photo Dustin Lee, Unspash
Recently reading Cal Newport’s recent book, Digital Minimalism, I followed up by reading his previous book, Deep Work. How much time do you spend at work? I not only spend a large percentage of the week working, I also spend a lot of time thinking about how to maximize work and business. This book is a great guide for how to make the most of your work life and your ability to focus.
Cal Newport is a Computer Science assistant professor at Georgetown University. He began his blog Study Hacks in 2007 in support of students mastering study habits and success. He has been prolifically productive. He’s authored six books, and published over 60 articles in his field that have been cited over 3500 times. Methinks he knows what he is talking about in terms of “focused success”.
His skill for deep work and focus is not an accident or lucky attribute, but something he has studied most of his student and working life. He did have the good fortune to work near several giants of focus, and paid attention to their habits. He also has the ability let’s guess, to think outside the box. That’s what can happen when you master focusing enough to think deeply, on a regular basis.
One of those boxes today, i.e., unquestioned frameworks, is that all authors need to have social media accounts, and be accessible by email, and that all college professors have to work 70 hours a week, answering emails and work demands at night and on the weekends. Yet his models don’t do this, and they still meet all requirements and excel in their field. These giants, and his own experience and research, give clear guidance on how to develop the mental muscles to work deeply. By doing this, you not only contribute your best skills through your work life, but you also have time for the other rewarding areas of life.
Another box that Mr. Newport’s deep thinking and focusing allowed him to question is the idea of following your passion. If you want to end up loving work, this is bad advice, he finds. His 2012 book, So Good They Can’t Ignore You: Why Skills Trump Passion in the Quest for Work you Love, is another foundation in his body of work. Yep, that’s on the list now.
The author thinks that today, as the ability to have the strong focus to pull off deep work gets harder and harder due to the level of distraction in the world, this skill is becoming more valued. There is no shortage of work that requires deep cognitive and translation abilities. Yes, this is about productivity, that’s part of it. But much of his work points to how to axe the lost time and lost quality of life that distraction breeds, in order to live a life that deeply connects to your skills and most important values.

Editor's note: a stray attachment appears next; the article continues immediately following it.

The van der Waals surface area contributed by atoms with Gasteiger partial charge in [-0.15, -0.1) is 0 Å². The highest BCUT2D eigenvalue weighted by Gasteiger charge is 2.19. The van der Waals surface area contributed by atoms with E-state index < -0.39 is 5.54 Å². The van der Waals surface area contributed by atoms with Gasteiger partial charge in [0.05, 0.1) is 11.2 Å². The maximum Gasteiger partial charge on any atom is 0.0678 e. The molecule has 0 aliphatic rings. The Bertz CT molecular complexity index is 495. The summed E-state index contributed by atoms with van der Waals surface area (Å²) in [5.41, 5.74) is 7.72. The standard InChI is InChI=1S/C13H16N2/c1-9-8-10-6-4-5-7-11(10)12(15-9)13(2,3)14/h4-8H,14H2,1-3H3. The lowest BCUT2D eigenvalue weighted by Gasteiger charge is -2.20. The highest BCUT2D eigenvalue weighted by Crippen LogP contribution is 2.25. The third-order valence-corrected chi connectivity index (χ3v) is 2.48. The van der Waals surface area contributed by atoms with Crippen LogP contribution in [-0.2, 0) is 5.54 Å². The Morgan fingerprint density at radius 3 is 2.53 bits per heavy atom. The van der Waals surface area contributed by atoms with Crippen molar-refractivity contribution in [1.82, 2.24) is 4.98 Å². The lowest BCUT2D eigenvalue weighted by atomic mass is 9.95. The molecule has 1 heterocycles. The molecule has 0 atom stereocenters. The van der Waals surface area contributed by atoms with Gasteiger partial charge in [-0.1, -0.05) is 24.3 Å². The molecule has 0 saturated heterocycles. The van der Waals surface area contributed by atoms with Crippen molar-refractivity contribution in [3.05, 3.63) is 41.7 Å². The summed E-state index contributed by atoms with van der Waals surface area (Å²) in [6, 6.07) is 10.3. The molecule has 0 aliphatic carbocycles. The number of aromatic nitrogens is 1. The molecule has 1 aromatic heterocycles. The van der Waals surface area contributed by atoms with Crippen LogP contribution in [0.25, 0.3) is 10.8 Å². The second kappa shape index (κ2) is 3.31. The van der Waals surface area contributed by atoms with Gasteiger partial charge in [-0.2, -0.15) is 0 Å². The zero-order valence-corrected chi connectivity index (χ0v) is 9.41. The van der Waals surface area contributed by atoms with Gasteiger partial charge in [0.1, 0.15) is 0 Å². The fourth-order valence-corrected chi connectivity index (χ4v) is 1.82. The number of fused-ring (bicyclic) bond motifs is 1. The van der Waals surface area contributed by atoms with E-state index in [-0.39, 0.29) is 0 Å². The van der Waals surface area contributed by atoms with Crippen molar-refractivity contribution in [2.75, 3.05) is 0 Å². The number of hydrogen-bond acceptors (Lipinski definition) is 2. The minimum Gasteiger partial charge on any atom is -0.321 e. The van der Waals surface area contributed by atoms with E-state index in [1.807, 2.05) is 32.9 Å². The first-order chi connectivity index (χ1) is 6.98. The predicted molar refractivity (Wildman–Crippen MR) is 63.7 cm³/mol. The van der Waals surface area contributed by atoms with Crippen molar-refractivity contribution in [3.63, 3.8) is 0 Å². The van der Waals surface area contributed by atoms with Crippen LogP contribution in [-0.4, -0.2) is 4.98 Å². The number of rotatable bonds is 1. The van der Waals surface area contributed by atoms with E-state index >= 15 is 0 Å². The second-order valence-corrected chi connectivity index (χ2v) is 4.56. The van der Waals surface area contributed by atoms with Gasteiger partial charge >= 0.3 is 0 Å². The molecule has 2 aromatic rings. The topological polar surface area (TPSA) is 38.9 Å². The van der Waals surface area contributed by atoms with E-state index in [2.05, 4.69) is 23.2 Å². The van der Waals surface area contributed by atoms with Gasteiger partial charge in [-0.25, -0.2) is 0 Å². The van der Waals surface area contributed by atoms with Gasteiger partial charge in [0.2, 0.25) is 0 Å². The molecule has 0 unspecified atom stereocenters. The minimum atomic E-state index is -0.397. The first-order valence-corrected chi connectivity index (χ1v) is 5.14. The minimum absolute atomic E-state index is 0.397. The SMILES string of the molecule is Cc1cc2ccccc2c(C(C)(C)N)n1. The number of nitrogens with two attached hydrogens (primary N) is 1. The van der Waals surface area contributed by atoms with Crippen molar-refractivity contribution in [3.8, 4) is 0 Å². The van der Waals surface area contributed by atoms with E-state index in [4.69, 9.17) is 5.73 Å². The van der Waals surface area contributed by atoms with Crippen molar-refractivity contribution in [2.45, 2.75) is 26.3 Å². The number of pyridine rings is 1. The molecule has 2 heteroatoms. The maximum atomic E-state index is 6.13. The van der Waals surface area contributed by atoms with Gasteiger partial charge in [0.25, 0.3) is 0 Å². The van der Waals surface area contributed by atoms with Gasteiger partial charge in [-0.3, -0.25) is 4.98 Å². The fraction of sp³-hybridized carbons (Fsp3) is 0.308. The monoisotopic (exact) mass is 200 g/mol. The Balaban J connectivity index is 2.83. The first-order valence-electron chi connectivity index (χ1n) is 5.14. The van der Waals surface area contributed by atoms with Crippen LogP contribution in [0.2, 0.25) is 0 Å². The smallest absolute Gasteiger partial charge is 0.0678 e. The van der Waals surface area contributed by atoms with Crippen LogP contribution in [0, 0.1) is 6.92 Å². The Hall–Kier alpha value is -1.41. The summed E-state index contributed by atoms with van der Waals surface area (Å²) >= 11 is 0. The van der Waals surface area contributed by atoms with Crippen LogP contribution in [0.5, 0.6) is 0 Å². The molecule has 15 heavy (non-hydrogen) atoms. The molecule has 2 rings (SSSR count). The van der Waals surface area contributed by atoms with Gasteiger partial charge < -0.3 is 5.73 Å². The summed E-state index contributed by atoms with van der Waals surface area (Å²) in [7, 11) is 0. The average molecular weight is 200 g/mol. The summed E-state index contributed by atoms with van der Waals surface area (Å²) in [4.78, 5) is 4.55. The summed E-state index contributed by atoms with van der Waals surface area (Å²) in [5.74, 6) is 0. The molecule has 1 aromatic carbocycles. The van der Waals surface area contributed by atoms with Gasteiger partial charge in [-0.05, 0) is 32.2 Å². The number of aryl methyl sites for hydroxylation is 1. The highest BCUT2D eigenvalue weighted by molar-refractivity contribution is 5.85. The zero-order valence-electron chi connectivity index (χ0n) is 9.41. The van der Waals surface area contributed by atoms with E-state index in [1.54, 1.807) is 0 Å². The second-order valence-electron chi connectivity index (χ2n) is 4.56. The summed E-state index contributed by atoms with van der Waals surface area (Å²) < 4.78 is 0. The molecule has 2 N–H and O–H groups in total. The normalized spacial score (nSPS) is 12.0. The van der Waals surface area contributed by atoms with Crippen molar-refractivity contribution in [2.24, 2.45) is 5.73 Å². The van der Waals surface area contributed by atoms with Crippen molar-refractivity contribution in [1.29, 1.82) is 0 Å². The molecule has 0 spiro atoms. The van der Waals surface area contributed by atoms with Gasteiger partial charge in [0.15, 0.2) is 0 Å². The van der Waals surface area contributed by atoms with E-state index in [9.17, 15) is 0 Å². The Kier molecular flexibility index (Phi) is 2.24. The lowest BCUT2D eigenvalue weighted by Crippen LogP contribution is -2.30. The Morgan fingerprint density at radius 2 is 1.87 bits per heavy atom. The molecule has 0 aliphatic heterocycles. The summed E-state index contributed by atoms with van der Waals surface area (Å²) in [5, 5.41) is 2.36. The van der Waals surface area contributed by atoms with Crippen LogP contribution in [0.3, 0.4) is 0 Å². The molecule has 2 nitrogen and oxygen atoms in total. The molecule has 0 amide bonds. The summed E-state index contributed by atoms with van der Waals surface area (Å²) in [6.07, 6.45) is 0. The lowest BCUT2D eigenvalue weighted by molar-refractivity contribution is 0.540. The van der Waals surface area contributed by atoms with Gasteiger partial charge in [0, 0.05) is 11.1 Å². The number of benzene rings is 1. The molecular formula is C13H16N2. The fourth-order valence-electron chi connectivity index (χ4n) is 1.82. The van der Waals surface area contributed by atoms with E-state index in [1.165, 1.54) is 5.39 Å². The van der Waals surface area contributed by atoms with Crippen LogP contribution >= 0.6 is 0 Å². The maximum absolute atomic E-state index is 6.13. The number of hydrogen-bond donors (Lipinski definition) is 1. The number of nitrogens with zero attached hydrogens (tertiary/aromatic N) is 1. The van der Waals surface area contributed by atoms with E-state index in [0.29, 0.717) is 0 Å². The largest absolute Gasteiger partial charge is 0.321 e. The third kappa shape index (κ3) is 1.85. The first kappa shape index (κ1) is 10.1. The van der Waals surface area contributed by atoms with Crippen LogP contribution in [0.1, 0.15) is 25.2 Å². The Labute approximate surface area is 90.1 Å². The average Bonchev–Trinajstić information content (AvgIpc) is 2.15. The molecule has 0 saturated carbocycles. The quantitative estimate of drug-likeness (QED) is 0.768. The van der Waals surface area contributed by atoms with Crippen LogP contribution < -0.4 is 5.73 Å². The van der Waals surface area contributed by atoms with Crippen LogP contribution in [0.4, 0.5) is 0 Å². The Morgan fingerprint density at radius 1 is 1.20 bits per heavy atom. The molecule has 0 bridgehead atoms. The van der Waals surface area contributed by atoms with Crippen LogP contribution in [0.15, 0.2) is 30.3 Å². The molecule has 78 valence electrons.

In my own life, though I’m a low user of digital media, I feel quite distracted and check it too often. Newport’s body of work is powerful and needed for helping turn this mess around. His next book will focus on email. Check out this recent blog of Cal Newport’s that outlines some of the benefits of following his Digital Minimalism advice for resetting your focus.
Other important points to consider from the book:
How many truly productive hours do you have in your work day – without interruption? In today’s work environment, it’s lucky if you have two productive hours in a row. This is due to both our reaching for email/checking messages, and corporate “visibility” policies. There may need to be some up front discussion / negotiation here about your work day, and / or the step of rising earlier to work deeply.
How much time do you have that is unscheduled after work? This open time is needed by our minds and beings, for processing, for resetting. Often this is when boredom will initially arise because you’re used to reaching for the phone.
How clean of an ending do you have at the end of the day? Newport uses a ritual to review tasks lists, plan for the next day (this is at most 30 minutes), and then he’ll declare out loud, something to the effect of “shutdown complete”. This is important for the above point of having time away from digital work, projects, and workplace comrades. Both productivity and creativity benefit from having that open processing time to be able to destress and attend to other areas of life you enjoy.
I was struck by work with a client last week in this area. He manages a team, and deals with incredible demands, from his manager to be visible and reporting in frequently, from his subordinates who he’s supposed to delegate to, and then of course he’s expected to be completely present at home and with loved ones. Who wouldn’t be thinking of work and whether any details had been forgotten, etc. when usual workloads are more imposing than previous decades? He noted that the ability to work deeply, and then leave it at end of day, is not a luxury, it’s survival!! (His work with the symbol of the mother Silverback Gorilla cemented this realization for him… She knows what’s important and acts on it!)
I’ll continue to explore this rabbit hole of intelligent thinking. What about your level of distraction reader, does it concern you? Let me know if you’d be interested in joining a group that would follow his 30 day plan to drop all but the mandatory media as you reorganize your digital appetite to feed on what you most value. Share your ideas below.